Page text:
A blogger called Scott Alexander laments the forming of political opinions on a tribal basis, citing the ebola quarantine and other issues.
But he provides no solution. Using his rubric, any argument or position can be considered “politicized” or tribally motivated.
He notes that the Rotherham rape scandal perfectly fit conservative narratives. Pakistani gangs in Rotherham, England took thousands of girls as sex slaves, and authorities actively did nothing for fear of being considered racist. Those who wanted to publicize the issue were sent to diversity training, fit perfectly into conservative narratives. Consequently, “the Left then proceeded to totally ignore it, and the Right proceeded to never shut up about it for like an entire month, and every article about it had to include the “diversity training” aspect, so that if you type “rotherham d…” into Google, your two first options are “Rotherham Daily Mail” and “Rotherham diversity training”.
Alexander then notes a blogger who writes on race and genetics and weighed in on Rotherham, for what Alexander suspects are tribal reasons: “I have no doubt that her outrage is genuine. But I do have to wonder why she is outraged about this and not all of the other outrageous things in the world. And I do have to wonder whether the perfect fit between her own problems – trying to blog about race and genetics but getting flak from politically correct people – and the problems that made Rotherham so disastrous – which include police getting flak from politically correct people – are part of her sudden conversion to political activism.”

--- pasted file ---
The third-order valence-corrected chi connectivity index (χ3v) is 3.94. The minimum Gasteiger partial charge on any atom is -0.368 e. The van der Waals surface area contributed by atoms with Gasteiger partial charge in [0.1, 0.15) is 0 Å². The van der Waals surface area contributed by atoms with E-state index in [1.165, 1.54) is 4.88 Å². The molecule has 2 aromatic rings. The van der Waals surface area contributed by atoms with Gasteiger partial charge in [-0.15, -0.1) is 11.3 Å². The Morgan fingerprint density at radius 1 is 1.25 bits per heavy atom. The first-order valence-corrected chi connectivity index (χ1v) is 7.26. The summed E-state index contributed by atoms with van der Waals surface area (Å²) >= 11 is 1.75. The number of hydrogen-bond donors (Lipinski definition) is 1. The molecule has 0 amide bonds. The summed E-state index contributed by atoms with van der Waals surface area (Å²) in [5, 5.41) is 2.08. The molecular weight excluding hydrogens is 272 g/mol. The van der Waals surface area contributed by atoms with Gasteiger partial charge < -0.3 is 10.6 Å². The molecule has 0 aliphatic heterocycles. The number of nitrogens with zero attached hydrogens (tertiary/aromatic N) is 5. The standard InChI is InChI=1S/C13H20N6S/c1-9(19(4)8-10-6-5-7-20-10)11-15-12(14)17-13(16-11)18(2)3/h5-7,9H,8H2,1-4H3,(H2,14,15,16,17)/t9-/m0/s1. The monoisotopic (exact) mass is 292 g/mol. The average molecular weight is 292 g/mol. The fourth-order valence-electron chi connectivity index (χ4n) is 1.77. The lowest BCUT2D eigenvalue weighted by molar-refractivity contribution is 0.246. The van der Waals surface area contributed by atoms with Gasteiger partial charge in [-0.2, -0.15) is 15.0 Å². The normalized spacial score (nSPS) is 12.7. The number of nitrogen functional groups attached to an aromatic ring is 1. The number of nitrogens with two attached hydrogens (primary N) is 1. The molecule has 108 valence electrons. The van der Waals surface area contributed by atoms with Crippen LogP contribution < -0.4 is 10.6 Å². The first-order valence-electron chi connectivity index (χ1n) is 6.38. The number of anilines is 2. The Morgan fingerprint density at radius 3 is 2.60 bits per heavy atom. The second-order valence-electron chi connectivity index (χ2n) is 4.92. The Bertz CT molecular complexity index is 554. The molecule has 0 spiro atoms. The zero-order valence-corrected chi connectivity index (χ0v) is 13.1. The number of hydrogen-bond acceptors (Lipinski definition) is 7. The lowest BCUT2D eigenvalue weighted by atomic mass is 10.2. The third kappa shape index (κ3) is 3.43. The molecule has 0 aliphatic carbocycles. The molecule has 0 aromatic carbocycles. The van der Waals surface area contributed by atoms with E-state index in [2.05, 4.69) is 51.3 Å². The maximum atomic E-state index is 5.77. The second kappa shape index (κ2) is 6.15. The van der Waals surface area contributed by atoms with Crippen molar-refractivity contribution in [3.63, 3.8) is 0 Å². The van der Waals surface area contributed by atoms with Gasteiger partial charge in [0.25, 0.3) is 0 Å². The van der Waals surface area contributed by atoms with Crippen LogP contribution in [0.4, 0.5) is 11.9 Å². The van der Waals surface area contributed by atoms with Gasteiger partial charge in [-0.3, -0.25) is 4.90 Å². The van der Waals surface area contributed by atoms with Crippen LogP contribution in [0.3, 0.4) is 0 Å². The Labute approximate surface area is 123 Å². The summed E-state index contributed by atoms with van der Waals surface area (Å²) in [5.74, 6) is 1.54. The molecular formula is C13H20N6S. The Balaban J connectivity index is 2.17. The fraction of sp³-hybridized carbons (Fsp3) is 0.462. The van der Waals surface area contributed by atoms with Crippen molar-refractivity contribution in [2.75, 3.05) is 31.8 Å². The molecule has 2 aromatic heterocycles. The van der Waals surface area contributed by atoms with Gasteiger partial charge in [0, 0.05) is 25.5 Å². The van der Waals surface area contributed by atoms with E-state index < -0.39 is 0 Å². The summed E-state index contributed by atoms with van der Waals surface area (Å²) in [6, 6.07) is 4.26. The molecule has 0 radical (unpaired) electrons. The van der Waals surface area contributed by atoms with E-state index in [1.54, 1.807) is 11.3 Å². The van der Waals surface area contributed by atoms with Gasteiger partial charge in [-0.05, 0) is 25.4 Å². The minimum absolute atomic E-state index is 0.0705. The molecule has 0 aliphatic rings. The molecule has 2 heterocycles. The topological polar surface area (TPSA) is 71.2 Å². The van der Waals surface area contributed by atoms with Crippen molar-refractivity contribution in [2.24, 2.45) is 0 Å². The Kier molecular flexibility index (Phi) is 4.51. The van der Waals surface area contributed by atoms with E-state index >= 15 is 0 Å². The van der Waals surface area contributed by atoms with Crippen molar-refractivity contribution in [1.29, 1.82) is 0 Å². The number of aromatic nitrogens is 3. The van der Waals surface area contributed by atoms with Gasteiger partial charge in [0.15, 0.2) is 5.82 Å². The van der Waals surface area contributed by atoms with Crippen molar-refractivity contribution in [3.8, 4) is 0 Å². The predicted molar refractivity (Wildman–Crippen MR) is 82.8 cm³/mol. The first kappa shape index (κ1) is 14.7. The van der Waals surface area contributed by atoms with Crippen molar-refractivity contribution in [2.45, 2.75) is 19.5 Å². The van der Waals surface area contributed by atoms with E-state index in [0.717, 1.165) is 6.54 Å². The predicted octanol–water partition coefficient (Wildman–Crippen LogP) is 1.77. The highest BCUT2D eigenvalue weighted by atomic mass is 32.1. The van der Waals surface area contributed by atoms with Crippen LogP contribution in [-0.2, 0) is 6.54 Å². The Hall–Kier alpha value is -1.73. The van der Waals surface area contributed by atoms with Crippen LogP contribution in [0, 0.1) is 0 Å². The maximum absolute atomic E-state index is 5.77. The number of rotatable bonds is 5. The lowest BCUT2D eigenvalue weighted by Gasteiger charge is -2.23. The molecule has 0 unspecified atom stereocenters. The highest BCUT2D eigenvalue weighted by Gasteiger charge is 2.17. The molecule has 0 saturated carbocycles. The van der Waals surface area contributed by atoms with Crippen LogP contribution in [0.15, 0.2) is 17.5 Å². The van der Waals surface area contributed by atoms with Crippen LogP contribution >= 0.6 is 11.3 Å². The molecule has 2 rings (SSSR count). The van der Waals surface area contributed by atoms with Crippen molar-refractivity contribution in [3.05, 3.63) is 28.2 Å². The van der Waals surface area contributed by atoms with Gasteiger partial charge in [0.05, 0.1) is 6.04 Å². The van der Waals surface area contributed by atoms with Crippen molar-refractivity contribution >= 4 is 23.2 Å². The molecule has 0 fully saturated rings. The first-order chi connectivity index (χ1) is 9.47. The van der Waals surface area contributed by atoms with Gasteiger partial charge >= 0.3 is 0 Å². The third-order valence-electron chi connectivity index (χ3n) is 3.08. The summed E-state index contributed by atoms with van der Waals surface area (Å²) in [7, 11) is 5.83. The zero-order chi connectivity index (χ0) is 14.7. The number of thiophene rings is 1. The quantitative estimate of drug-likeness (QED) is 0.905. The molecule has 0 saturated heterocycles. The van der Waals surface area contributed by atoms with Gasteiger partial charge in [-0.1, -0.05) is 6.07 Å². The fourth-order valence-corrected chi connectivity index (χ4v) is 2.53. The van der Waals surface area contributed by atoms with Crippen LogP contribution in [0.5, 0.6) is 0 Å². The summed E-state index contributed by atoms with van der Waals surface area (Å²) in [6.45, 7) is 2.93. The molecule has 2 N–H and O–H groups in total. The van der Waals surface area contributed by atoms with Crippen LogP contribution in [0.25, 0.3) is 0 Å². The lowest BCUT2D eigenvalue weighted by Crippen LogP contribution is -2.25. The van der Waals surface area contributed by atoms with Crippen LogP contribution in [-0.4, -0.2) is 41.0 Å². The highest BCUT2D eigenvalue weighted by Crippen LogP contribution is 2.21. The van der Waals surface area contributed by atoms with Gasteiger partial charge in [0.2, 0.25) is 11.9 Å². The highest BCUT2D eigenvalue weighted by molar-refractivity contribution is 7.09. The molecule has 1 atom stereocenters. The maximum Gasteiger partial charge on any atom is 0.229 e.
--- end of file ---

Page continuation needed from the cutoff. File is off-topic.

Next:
But who cares what people’s motives are for being right? Anything people say can have suspicious motives, so there is no way to avoid these accusations of tribalism. By making motives central (you’re only saying that because you’re conservative!), Alexander reinforces tribalism. The only real solution is to evaluate arguments themselves rather than motives behind them.
Alexander does genuinely bash the left for ignoring Rotherham. In doing so, he no doubt thinks he’s proving his independence, and thus his freedom from tribalism. But independent posturing is a motive no more noble than tribalism- it’s about taking positions to reinforce a narrative, of oneself as independent.
If, as is often the case, there is something about the form or rhetoric of the argument itself that is tribal, then we can legitimately critique it as tribal. If not, then not.
In the case of Rotherham, moreover, it is not only true that what happened is terrible in an isolated sense. The desire to reduce the power of political correctness, far from being a corrupting motive sullying the purity of moral outrage, is actually pursuing the solution to the problem. Insofar as outrage at Rotherham leads to a reduction in the social status of political correctness, future Rotherhams will be less likely.
It is also, contrary to Alexander, very easy to see why someone might get outraged about Rotherham and not one of the many other outrages in the world. Americans identify with England in a way they don’t with South Sudan and Syria the Congo; that’s tribal, but not in a way that’s really relevant to Alexander’s analysis. And most of us don’t understand South Sudan or Syria or the Congo, the politics and motives of these places, or what can be done to solve their problems, but we understand political correctness very, very well.